Molecular defects in the motor adaptor BICD2 cause proximal spinal muscular atrophy with autosomal-dominant inheritance. K. Peeters1,2, I. Litvinenko3, B. Asselbergh1,2, L. Almeida-Souza1,2, T. Chamova4, T. Geuens1,2, E. Ydens1,2, M. Zimoń1,2, J. Irobi1,2, E. De Vriendt1,2, V. De Winter1,2, T. Ooms1,2, V. Timmerman1,2, I. Tournev4,5, A. Jordanova1,2,6 1) Department of Molecular Genetics, VIB, Antwerp, Belgium; 2) Neurogenetics Laboratory, Institute Born-Bunge, University of Antwerp, Antwerp, Belgium; 3) Clinic of Child Neurology, Department of Pediatrics, Medical University-Sofia, Sofia, Bulgaria; 4) Department of Neurology, Medical University-Sofia, Sofia, Bulgaria; 5) Department of Cognitive Science and Psychology, New Bulgarian University, Sofia, Bulgaria; 6) Department of Medical Chemistry and Biochemistry, Molecular Medicine Center, Medical University-Sofia, Sofia, Bulgaria.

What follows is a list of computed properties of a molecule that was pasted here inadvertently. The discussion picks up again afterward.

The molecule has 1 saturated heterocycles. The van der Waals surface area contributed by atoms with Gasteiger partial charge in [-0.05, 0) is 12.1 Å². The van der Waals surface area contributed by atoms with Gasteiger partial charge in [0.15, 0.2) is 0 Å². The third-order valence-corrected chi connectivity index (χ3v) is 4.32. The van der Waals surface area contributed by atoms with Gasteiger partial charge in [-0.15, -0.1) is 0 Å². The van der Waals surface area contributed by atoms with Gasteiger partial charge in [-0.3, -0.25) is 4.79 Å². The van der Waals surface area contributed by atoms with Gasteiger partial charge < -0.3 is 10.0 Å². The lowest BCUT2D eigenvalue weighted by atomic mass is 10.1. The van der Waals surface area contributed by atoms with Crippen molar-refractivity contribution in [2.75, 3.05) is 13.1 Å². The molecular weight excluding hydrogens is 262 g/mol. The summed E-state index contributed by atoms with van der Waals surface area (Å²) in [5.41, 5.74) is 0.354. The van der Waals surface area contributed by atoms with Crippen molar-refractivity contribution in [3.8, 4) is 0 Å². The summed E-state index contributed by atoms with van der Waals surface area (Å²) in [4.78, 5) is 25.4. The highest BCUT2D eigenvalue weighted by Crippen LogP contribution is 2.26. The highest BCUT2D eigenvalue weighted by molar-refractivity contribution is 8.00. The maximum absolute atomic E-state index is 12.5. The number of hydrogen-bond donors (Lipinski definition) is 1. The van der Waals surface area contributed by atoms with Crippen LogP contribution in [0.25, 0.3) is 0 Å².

The most common form of spinal muscular atrophy (SMA) is a recessive disorder caused by deleterious SMN1 mutations in 5q13, whereas the genetic etiologies of non-5q SMA are very heterogeneous and largely remain to be elucidated. In a Bulgarian family affected by autosomal-dominant proximal SMA, we performed genome-wide linkage analysis and whole-exome sequencing and found a heterozygous de novo c.320C>T (p.Ser107Leu) mutation in bicaudal D homolog 2 (Drosophila) (BICD2). Further analysis of BICD2 in a cohort of 119 individuals with non-5q SMA identified a second de novo BICD2 mutation, c.2321A>G (p.Glu774Gly), in a simplex case. Detailed clinical and electrophysiological investigations revealed that both families are affected by a very similar disease course, characterized by early childhood onset, predominant involvement of lower extremities, and very slow disease progression. The amino acid substitutions are located in two interaction domains of BICD2, an adaptor protein linking the dynein molecular motor with its cargo. Our immunoprecipitation and localization experiments in HeLa and SH-SY5Y cells and affected individuals lymphoblasts demonstrated that p.Ser107Leu causes increased dynein binding and thus leads to accumulation of BICD2 at the microtubule-organizing complex and Golgi fragmentation. In addition, the altered protein had a reduced colocalization with RAB6A, a regulator of vesicle trafficking between the Golgi and the endoplasmic reticulum. The interaction between p.Glu744Gly altered BICD2 and RAB6A was impaired, which also led to their reduced colocalization. Our study identifies BICD2 mutations as a cause of non-5q linked SMA and highlights the importance of dynein-mediated motility in motor neuron function in humans.
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